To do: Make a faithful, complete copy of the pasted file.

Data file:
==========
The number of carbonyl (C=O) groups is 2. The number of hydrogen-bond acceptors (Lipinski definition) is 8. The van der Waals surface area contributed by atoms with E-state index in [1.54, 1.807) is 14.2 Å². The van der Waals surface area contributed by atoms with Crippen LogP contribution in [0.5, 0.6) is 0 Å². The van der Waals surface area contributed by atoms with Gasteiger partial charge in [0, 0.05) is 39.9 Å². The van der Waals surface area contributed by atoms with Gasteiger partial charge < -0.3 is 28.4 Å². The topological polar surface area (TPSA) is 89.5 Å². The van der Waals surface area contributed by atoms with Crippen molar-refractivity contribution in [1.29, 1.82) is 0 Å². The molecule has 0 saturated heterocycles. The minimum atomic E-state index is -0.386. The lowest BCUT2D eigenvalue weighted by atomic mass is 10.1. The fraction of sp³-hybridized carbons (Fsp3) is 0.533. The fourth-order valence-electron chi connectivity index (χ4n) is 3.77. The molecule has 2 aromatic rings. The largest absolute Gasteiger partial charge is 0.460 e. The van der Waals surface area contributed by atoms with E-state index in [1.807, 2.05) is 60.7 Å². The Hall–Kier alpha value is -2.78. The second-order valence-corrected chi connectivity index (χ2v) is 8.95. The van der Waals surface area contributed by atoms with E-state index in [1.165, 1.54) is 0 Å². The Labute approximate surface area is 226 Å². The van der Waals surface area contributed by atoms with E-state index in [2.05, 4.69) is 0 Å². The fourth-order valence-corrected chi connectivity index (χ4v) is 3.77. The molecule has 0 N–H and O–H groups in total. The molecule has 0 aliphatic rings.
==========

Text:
The number of carbonyl (C=O) groups is 2. The number of hydrogen-bond acceptors (Lipinski definition) is 8. The van der Waals surface area contributed by atoms with E-state index in [1.54, 1.807) is 14.2 Å². The van der Waals surface area contributed by atoms with Crippen LogP contribution in [0.5, 0.6) is 0 Å². The van der Waals surface area contributed by atoms with Gasteiger partial charge in [0, 0.05) is 39.9 Å². The van der Waals surface area contributed by atoms with Gasteiger partial charge < -0.3 is 28.4 Å². The topological polar surface area (TPSA) is 89.5 Å². The van der Waals surface area contributed by atoms with Crippen molar-refractivity contribution in [1.29, 1.82) is 0 Å². The molecule has 0 saturated heterocycles. The minimum atomic E-state index is -0.386. The lowest BCUT2D eigenvalue weighted by atomic mass is 10.1. The fraction of sp³-hybridized carbons (Fsp3) is 0.533. The fourth-order valence-electron chi connectivity index (χ4n) is 3.77. The molecule has 2 aromatic rings. The largest absolute Gasteiger partial charge is 0.460 e. The van der Waals surface area contributed by atoms with E-state index in [1.807, 2.05) is 60.7 Å². The Hall–Kier alpha value is -2.78. The second-order valence-corrected chi connectivity index (χ2v) is 8.95. The van der Waals surface area contributed by atoms with E-state index in [1.165, 1.54) is 0 Å². The Labute approximate surface area is 226 Å². The van der Waals surface area contributed by atoms with E-state index in [2.05, 4.69) is 0 Å². The fourth-order valence-corrected chi connectivity index (χ4v) is 3.77. The molecule has 0 N–H and O–H groups in total. The molecule has 0 aliphatic rings.